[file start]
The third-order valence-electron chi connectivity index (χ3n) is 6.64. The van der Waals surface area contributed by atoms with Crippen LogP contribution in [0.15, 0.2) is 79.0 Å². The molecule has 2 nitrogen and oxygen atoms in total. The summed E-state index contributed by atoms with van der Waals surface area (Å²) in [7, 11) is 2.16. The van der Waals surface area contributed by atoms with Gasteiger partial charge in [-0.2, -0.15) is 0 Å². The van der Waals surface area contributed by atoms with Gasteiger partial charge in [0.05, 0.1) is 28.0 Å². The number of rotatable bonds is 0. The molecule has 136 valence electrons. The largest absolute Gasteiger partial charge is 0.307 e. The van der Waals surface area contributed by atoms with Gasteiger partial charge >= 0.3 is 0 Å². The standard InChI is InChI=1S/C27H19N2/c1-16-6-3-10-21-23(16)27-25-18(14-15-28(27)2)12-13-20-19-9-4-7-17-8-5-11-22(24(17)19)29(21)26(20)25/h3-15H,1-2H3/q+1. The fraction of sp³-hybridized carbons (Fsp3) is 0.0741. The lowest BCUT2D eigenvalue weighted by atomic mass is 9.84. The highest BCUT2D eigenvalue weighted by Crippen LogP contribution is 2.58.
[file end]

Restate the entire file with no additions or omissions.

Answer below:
The third-order valence-electron chi connectivity index (χ3n) is 6.64. The van der Waals surface area contributed by atoms with Crippen LogP contribution in [0.15, 0.2) is 79.0 Å². The molecule has 2 nitrogen and oxygen atoms in total. The summed E-state index contributed by atoms with van der Waals surface area (Å²) in [7, 11) is 2.16. The van der Waals surface area contributed by atoms with Gasteiger partial charge in [-0.2, -0.15) is 0 Å². The van der Waals surface area contributed by atoms with Gasteiger partial charge in [0.05, 0.1) is 28.0 Å². The number of rotatable bonds is 0. The molecule has 136 valence electrons. The largest absolute Gasteiger partial charge is 0.307 e. The van der Waals surface area contributed by atoms with Gasteiger partial charge >= 0.3 is 0 Å². The standard InChI is InChI=1S/C27H19N2/c1-16-6-3-10-21-23(16)27-25-18(14-15-28(27)2)12-13-20-19-9-4-7-17-8-5-11-22(24(17)19)29(21)26(20)25/h3-15H,1-2H3/q+1. The fraction of sp³-hybridized carbons (Fsp3) is 0.0741. The lowest BCUT2D eigenvalue weighted by atomic mass is 9.84. The highest BCUT2D eigenvalue weighted by Crippen LogP contribution is 2.58.